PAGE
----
An airspeed indicator, which shows speed in knots
|Symbol||kn or kt|
The knot is a unit of speed equal to one nautical mile per hour, exactly (approximately or ). The ISO standard symbol for the knot is kn. The same symbol is preferred by the Institute of Electrical and Electronics Engineers (IEEE); kt is also common, especially in aviation, where it is the form recommended by the International Civil Aviation Organization (ICAO). The knot is a non-SI unit. Worldwide, the knot is used in meteorology, and in maritime and air navigation--for example, a vessel travelling at 1 knot along a meridian travels approximately one minute of geographic latitude in one hour.
The length of the internationally agreed nautical mile is . The US adopted the international definition in 1954, having previously used the US nautical mile . The UK adopted the international nautical mile definition in 1970, having previously used the UK Admiralty nautical mile ( or ).
(Values in bold face are exact.)
The speeds of vessels relative to the fluids in which they travel (boat speeds and air speeds) are measured in knots. For consistency, the speeds of navigational fluids (tidal streams, river currents and wind speeds) are also measured in knots. Thus, speed over the ground (SOG; ground speed (GS) in aircraft) and rate of progress towards a distant point ("velocity made good", VMG) are also given in knots.
Until the mid-19th century, vessel speed at sea was measured using a chip log. This consisted of a wooden panel, attached by line to a reel, and weighted on one edge to float perpendicularly to the water surface and thus present substantial resistance to the water moving around it. The chip log was cast over the stern of the moving vessel and the line allowed to pay out.Knots placed at a distance of 47 feet 3 inches (14.4018 m) from each other, passed through a sailor's fingers, while another sailor used a 30-second sand-glass (28-second sand-glass is the currently accepted timing) to time the operation. The knot count would be reported and used in the sailing master's dead reckoning and navigation. This method gives a value for the knot of 20.25 in/s, or 1.85166 km/h. The difference from the modern definition is less than 0.02%.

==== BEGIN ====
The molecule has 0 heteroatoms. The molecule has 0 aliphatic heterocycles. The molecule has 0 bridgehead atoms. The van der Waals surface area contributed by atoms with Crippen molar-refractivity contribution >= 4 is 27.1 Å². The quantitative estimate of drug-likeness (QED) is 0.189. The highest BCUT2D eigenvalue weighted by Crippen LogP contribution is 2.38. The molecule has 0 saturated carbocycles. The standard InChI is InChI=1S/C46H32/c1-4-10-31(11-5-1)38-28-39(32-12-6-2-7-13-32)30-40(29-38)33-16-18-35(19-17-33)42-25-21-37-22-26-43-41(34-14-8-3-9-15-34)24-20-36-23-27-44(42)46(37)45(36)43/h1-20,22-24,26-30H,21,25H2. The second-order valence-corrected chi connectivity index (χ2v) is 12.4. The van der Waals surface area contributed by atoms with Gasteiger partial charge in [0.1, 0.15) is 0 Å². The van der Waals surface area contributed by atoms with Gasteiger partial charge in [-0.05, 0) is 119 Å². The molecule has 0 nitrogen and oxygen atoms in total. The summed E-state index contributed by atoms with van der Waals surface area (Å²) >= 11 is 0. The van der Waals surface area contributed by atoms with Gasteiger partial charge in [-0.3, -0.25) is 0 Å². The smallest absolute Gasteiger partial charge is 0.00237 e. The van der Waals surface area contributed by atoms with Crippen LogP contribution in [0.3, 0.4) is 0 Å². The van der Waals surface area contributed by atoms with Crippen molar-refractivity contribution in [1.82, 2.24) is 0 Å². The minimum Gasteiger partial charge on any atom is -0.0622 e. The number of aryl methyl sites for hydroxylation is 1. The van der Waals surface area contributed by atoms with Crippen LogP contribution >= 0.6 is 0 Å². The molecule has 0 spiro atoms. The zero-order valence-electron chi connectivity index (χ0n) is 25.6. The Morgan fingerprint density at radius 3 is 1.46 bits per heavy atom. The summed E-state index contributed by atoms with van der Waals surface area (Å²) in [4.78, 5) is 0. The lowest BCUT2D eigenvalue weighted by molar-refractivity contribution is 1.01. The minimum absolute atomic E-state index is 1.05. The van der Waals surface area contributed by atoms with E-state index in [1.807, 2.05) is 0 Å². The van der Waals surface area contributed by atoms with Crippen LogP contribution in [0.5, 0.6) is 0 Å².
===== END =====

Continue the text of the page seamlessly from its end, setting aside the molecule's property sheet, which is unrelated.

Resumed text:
Derivation of knots spacing:
, so in seconds that is metres per knot.
Although the unit knot does not fit within the SI system, its retention for nautical and aviation use is important because the length of a nautical mile, upon which the knot is based, is closely related to the longitude/latitude geographic coordinate system. As a result, nautical miles and knots are convenient units to use when navigating an aircraft or ship.
Standard nautical charts are on the Mercator projection and the horizontal (East-West) scale varies with latitude. On a chart of the North Atlantic, the scale varies by a factor of two from Florida to Greenland. A single graphic scale, of the sort on many maps, would therefore be useless on such a chart. Since the length of a nautical mile, for practical purposes, is equivalent to about a minute of latitude, a distance in nautical miles on a chart can easily be measured by using dividers and the latitude scales on the sides of the chart. Recent British Admiralty charts have a latitude scale down the middle to make this even easier.
Prior to 1969, airworthiness standards for civil aircraft in the United States Federal Aviation Regulations specified that distances were to be in statute miles, and speeds in miles per hour. In 1969, these standards were progressively amended to specify that distances were to be in nautical miles, and speeds in knots.
The indicated airspeed is close to the true airspeed only at sea level in standard conditions and at low speeds. At 11000 m (36000 ft), an indicated airspeed of 300 kn may correspond to a true airspeed of 500 kn in standard conditions.
The knot is defined as one nautical mile per hour. There is no internationally agreed symbol, but the symbol kn is commonly used.
Since the 1890s or thereabouts, it has been drummed into the young seaman that a knot is a unit of speed, namely, one nautical mile per hour; and that consequently only the uneducated speak of "knots per hour" or "knots an hour". It was therefore inevitable that Kipling's frequent use of this expression should grieve a number of seafaring readers, as the pages of the Kipling Journal testify.